On Coronavirus: Tax residence and Private Client implications
March 20, 2020
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As has become all too apparent, the Coronavirus crisis has affected international travel significantly: flights are being cancelled and travel bans have been imposed. These events, as well as being painful for many, can have unintended consequences for the residence status of some individuals. I thought it sensible to provide brief thoughts on some of the implications.
The UK has a statutory residence test that determines whether an individual is a UK tax resident. This comprises of a series of interrelated tests which are evaluated on a case-by-case basis. Often, the UK rules interact with those of other countries, as well as with bilateral double tax conventions.
UK tax law provides a limited set of measures that help prevent a person becoming a UK tax resident if their presence in the UK is due to, or extended by, exceptional circumstances that are beyond their control. That said, these measures do not apply to all possible scenarios and those that do are subject to an overall cap of 60 days. So, if the crisis lasts for a number of months and the government does not intervene (or HMRC does not apply flexibility) individuals may find themselves becoming – or indeed remaining – UK tax residents for longer than they intended.
So, anyone who may potentially be affected by this should consider their position, both in the UK and their ‘home’ country, and also other countries where they have significant links.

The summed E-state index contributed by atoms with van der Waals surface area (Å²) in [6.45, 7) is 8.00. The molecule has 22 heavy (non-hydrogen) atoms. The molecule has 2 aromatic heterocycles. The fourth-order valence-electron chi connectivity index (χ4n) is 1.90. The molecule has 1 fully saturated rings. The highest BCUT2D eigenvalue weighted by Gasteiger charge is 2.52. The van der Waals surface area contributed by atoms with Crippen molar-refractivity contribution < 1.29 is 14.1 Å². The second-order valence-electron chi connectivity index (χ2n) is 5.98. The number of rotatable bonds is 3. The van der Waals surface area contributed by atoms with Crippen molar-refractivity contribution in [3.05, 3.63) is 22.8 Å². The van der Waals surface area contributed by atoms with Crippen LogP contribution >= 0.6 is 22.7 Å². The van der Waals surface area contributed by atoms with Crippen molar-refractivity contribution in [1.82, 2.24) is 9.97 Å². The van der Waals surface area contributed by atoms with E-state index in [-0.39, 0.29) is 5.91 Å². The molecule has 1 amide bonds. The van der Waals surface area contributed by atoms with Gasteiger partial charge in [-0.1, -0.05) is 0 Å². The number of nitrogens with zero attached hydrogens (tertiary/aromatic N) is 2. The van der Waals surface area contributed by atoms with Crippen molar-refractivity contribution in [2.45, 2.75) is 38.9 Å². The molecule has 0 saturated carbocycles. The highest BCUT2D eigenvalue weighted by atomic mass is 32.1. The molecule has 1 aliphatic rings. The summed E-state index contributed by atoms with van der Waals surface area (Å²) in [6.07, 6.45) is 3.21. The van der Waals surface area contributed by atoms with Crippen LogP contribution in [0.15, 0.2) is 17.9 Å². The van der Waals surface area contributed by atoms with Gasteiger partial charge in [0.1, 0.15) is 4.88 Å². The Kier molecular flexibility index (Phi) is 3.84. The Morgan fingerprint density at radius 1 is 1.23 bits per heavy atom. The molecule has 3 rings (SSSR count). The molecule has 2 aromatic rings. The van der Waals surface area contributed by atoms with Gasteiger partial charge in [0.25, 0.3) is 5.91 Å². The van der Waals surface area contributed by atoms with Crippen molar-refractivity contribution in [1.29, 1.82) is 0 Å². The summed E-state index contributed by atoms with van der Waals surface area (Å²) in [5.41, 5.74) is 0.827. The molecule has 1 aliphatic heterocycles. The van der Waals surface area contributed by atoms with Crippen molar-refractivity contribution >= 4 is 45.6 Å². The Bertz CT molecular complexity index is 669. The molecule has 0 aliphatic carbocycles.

It’s also important to bear in mind that the effects can work in reverse: individuals who choose to be a resident for tax purposes in the UK and who live here, but are temporarily abroad and forced to remain there, may find that their plans to be or to remain a UK resident are put in doubt.
On the 9th March, HMRC updated their guidance on their website in relation to ‘exceptional circumstances’ but made no reference to Coronavirus. It is hoped that, in due course, they will make specific statements in relation to personal tax implications such as residence and tax return filling.
Estate and succession planning
One final thought of note. The volatility of markets and other asset classes (and resulting lower asset values), together with a wish to provide greater financial security for the next generation, make this a time in which serious thought should be given to passing on assets during one’s lifetime with reduced tax costs or risks.
Like so much right now, no-one can confidently predict what will happen next. My advice is to keep abreast of announcements from the government and other authorities and seek professional advice wherever you need to.